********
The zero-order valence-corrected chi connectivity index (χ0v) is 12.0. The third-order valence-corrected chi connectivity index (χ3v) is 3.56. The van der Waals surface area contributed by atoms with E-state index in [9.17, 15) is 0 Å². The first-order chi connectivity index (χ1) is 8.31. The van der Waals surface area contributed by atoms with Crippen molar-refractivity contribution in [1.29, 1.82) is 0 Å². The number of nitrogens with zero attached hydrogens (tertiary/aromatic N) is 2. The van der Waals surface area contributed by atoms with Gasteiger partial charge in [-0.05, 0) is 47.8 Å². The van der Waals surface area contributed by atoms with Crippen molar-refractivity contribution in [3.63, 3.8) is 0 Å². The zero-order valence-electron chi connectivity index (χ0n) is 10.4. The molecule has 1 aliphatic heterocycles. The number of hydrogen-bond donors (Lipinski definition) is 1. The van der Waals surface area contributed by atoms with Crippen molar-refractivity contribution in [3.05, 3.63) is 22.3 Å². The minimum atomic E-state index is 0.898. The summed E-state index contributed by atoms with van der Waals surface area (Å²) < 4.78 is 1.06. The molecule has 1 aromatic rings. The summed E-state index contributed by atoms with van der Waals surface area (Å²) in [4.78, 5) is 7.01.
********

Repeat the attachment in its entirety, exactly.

The zero-order valence-corrected chi connectivity index (χ0v) is 12.0. The third-order valence-corrected chi connectivity index (χ3v) is 3.56. The van der Waals surface area contributed by atoms with E-state index in [9.17, 15) is 0 Å². The first-order chi connectivity index (χ1) is 8.31. The van der Waals surface area contributed by atoms with Crippen molar-refractivity contribution in [1.29, 1.82) is 0 Å². The number of nitrogens with zero attached hydrogens (tertiary/aromatic N) is 2. The van der Waals surface area contributed by atoms with Gasteiger partial charge in [-0.05, 0) is 47.8 Å². The van der Waals surface area contributed by atoms with Crippen molar-refractivity contribution in [3.63, 3.8) is 0 Å². The zero-order valence-electron chi connectivity index (χ0n) is 10.4. The molecule has 1 aliphatic heterocycles. The number of hydrogen-bond donors (Lipinski definition) is 1. The van der Waals surface area contributed by atoms with Crippen molar-refractivity contribution in [3.05, 3.63) is 22.3 Å². The minimum atomic E-state index is 0.898. The summed E-state index contributed by atoms with van der Waals surface area (Å²) < 4.78 is 1.06. The molecule has 1 aromatic rings. The summed E-state index contributed by atoms with van der Waals surface area (Å²) in [4.78, 5) is 7.01.